The European Union Timber Regulation (EUTR) entering into force on the 3 March 2013 will make it a legal obligation for the packaging industry to do its bit in the fight against illegal logging.
What do producers and users of packaging need to know?
The EUTR applies to nearly all timber products, whether they are imported or domestically produced. The EUTR also comes with new legal responsibilities for two very broad groups of businesses – in the parlance of the EUTR – “Traders” and “Operators”.
“Traders”, those purchasing timber products that have already been placed on the EU market, will now need to maintain records identifying the “operator” the product was purchased from.
An “operator” by contrast is any organisation that places a timber product on the European single market for the first time as a commercial activity. Under the EUTR, operators will have a responsibility to demonstrate that the timber products they place on the single market were sourced legally.
Operators will need to implement capable due diligence systems by 3 March 2013.
A capable due diligence system must have three components:
- Information – The operator must have access to specific information on the product, supplier, country of origin and information on compliance with applicable forestry legislation
- Risk assessment procedure – Each operator is required to establish a system that reviews the information collected about the product and also relevant risk criteria. High risk criteria could include long and complex supply chains whilst low risk criteria could include third party certification or credible verification of legality
- Risk mitigation procedures – If the risk assessment indicates that there is some risk of a product containing illegally harvested timber, risk mitigation such as sourcing further information or switching suppliers must take place.
Reducing the impact of due diligence systems
Establishing a capable due diligence system is not optional, but operators can look to reduce their costs by sourcing products that can be shown to be low risk based solely on the information provided with the product – i.e. thus demonstrating that further risk mitigation is not required.
What information should operators be looking for?
For some products such as North American wood in the rough, the country and product description alone will be enough to demonstrate low risk – as North America does not suffer from illegal logging. However, for packaging or other composite products then this information alone will not be sufficient.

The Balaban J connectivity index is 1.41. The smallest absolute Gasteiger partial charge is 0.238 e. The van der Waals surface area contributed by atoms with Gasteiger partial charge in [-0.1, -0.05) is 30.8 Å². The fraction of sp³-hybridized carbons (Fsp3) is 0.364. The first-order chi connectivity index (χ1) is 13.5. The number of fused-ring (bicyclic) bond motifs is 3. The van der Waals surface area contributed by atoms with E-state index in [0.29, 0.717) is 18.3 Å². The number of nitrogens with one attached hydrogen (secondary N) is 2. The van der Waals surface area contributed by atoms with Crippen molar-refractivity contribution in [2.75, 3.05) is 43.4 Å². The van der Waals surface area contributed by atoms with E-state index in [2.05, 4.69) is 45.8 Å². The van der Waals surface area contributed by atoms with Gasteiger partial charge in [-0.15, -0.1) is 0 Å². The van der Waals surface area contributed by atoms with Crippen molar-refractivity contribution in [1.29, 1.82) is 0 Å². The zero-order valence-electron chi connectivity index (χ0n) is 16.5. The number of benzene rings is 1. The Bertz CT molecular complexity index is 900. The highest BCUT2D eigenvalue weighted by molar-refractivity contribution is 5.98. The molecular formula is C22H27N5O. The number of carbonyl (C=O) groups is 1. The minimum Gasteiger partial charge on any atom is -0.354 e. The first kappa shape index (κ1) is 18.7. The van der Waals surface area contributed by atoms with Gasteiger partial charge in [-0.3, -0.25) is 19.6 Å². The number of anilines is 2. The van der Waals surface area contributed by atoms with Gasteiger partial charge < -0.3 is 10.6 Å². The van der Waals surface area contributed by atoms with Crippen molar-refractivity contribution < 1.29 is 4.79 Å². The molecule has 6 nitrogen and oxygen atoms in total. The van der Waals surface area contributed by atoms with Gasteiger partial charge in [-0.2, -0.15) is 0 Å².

Certification will play a key role in meeting the “information gap” on these types of products
Operators can look for independent third party schemes such as the Forest Stewardship Council (FSC) or the Programme for the Endorsement of Forest Certification (PEFC). As reported, several packaging groups are choosing this route – schemes such as these provide a level of assurance that the covered product is low risk. However, operators will still need to demonstrate that the product sourced is covered by the given certification. Alternatively, operators can look for certification at a national level which demonstrates that the certified timber product has been sourced in accordance with the laws of the country of origin. For example, Indonesia has developed SVLK certification, and it is this that operators sourcing from Indonesia will need to look for.
The EUTR is to be welcomed. By closing the world’s largest economy to illegal timber, the EUTR will reduce the problem of illegal logging. The significance of illegal logging should not be underestimated; a recent joint INTERPOL / UNEP report estimated that it comprises 15-30% of the global timber trade.
What then for operators? Smart operators will now be minimising the impact of the EUTR by working with suppliers that can readily demonstrate compliance with country of origin applicable legislation.
Defra is currently conducting an open consultation into enforcement of the EUTR in the UK, for more information please see: http://www.defra.gov.uk/consult/2012/12/27/timber-regs-2013/
Dr. Liz Wilks is European Stakeholder and Sustainability Manager at Asia Pulp & Paper